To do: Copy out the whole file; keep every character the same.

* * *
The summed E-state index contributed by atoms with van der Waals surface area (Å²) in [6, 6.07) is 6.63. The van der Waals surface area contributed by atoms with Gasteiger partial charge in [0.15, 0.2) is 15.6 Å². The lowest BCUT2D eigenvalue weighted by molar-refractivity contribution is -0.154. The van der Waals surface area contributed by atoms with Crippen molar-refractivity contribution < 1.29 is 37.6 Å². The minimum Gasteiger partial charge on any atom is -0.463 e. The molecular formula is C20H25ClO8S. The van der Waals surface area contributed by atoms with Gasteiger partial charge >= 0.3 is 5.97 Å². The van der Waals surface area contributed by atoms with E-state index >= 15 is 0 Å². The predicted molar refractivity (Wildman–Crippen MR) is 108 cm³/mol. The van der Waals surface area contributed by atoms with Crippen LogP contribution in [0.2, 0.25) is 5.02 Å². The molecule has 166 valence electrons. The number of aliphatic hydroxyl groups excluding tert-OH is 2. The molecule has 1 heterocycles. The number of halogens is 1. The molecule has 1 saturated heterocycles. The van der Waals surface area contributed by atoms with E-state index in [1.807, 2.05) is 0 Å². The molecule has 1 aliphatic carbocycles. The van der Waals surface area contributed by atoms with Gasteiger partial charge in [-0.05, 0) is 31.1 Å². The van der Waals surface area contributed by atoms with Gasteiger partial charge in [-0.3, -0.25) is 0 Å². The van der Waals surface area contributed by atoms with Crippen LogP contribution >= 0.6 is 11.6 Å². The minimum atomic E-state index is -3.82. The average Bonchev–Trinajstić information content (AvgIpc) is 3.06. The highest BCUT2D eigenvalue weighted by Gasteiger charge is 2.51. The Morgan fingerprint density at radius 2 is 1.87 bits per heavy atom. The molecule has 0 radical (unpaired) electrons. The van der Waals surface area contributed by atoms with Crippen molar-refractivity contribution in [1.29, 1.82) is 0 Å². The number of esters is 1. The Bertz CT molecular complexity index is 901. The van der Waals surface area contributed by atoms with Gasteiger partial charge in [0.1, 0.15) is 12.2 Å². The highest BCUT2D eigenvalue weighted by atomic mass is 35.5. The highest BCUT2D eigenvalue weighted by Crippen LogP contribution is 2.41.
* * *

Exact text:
The summed E-state index contributed by atoms with van der Waals surface area (Å²) in [6, 6.07) is 6.63. The van der Waals surface area contributed by atoms with Gasteiger partial charge in [0.15, 0.2) is 15.6 Å². The lowest BCUT2D eigenvalue weighted by molar-refractivity contribution is -0.154. The van der Waals surface area contributed by atoms with Crippen molar-refractivity contribution < 1.29 is 37.6 Å². The minimum Gasteiger partial charge on any atom is -0.463 e. The molecular formula is C20H25ClO8S. The van der Waals surface area contributed by atoms with Gasteiger partial charge >= 0.3 is 5.97 Å². The van der Waals surface area contributed by atoms with E-state index >= 15 is 0 Å². The predicted molar refractivity (Wildman–Crippen MR) is 108 cm³/mol. The van der Waals surface area contributed by atoms with Crippen LogP contribution in [0.2, 0.25) is 5.02 Å². The molecule has 166 valence electrons. The number of aliphatic hydroxyl groups excluding tert-OH is 2. The molecule has 1 heterocycles. The number of halogens is 1. The molecule has 1 saturated heterocycles. The van der Waals surface area contributed by atoms with E-state index in [1.807, 2.05) is 0 Å². The molecule has 1 aliphatic carbocycles. The van der Waals surface area contributed by atoms with Gasteiger partial charge in [-0.05, 0) is 31.1 Å². The van der Waals surface area contributed by atoms with Gasteiger partial charge in [-0.3, -0.25) is 0 Å². The van der Waals surface area contributed by atoms with Crippen LogP contribution >= 0.6 is 11.6 Å². The minimum atomic E-state index is -3.82. The average Bonchev–Trinajstić information content (AvgIpc) is 3.06. The highest BCUT2D eigenvalue weighted by Gasteiger charge is 2.51. The Morgan fingerprint density at radius 2 is 1.87 bits per heavy atom. The molecule has 0 radical (unpaired) electrons. The van der Waals surface area contributed by atoms with Crippen molar-refractivity contribution in [1.29, 1.82) is 0 Å². The number of esters is 1. The Bertz CT molecular complexity index is 901. The van der Waals surface area contributed by atoms with Gasteiger partial charge in [0.1, 0.15) is 12.2 Å². The highest BCUT2D eigenvalue weighted by atomic mass is 35.5. The highest BCUT2D eigenvalue weighted by Crippen LogP contribution is 2.41.